The team that acquires Rivera would have to be all but guaranteed to go to the postseason. I see eight teams that fit the bill (eight teams already? it’s August 8th!):
- Red Sox
We can rule the Rays and Red Sox right out. That ain’t happening. The Athletics have a strong bullpen and a very good closer already, so adding Mo doesn’t make a ton of sense. Same goes for the Braves. The Pirates are expected to get Jason Grilli back from his injury in the not-too-distant future, so adding a replacement closer isn’t a high priority at the moment. That could change if Grilli has a setback or something.
We’re left with the Cardinals, Dodgers, and Tigers, all of whom have at least a five-game lead on a playoff berth. They also have a closer who was a setup man when the season started and a need for another arm in middle relief. Acquiring Rivera would push Edward Mujica, Kenley Jansen, or Joaquin Benoit, respectively, back into a seventh or eighth inning role. That’s much more realistic than say, pushing Craig Kimbrel into the eighth inning.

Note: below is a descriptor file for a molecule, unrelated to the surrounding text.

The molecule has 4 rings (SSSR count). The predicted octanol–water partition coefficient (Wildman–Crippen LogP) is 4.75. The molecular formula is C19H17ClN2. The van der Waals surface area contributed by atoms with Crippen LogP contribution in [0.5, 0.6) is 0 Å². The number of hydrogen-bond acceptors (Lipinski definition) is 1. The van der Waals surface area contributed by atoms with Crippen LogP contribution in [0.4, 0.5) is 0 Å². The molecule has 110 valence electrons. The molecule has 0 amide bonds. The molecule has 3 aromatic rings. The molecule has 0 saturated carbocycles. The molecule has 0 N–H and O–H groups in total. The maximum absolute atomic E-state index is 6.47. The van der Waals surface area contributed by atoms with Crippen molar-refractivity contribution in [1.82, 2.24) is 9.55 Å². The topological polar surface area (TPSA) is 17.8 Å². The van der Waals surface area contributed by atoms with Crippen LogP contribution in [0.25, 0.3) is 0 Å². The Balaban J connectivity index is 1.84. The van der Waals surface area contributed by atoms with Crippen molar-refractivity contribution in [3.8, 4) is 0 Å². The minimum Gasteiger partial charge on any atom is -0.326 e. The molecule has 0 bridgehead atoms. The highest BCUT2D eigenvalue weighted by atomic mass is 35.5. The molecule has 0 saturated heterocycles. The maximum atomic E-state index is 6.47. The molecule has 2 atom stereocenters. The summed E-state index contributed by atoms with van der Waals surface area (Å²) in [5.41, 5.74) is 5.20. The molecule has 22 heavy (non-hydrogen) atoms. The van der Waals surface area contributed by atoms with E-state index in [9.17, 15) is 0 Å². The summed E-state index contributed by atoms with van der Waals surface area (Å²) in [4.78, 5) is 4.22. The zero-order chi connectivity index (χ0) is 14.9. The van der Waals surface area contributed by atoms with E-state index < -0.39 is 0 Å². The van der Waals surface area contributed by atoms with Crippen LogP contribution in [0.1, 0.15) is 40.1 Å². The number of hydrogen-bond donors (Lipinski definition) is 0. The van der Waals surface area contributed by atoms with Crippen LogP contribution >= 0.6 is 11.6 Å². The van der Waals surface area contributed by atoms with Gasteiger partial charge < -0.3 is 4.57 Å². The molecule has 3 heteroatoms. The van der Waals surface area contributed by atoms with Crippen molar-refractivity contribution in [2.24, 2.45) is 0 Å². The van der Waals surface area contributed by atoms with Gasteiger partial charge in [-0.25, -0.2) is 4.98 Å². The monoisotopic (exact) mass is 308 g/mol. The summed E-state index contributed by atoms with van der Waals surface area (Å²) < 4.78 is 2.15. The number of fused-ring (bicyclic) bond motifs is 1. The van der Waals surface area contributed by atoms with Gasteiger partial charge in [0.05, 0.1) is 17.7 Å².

Obviously Rivera is one of a kind in that he’s still at the very top of his game (last night’s blown save notwithstanding) at age 43. I joked earlier this year that you don’t see many athletes walk away from the game in their prime like Mo, but there is some truth to that. He’s still as brutally effective as ever. There’s no good way to gauge his trade value though, it’s not like elite closers are traded two months prior to retirement/free agent all that often. I guess there’s 2009 Billy Wagner and 2007 Eric Gagne, right? That’s pretty much it, and neither was as good then as Rivera is now.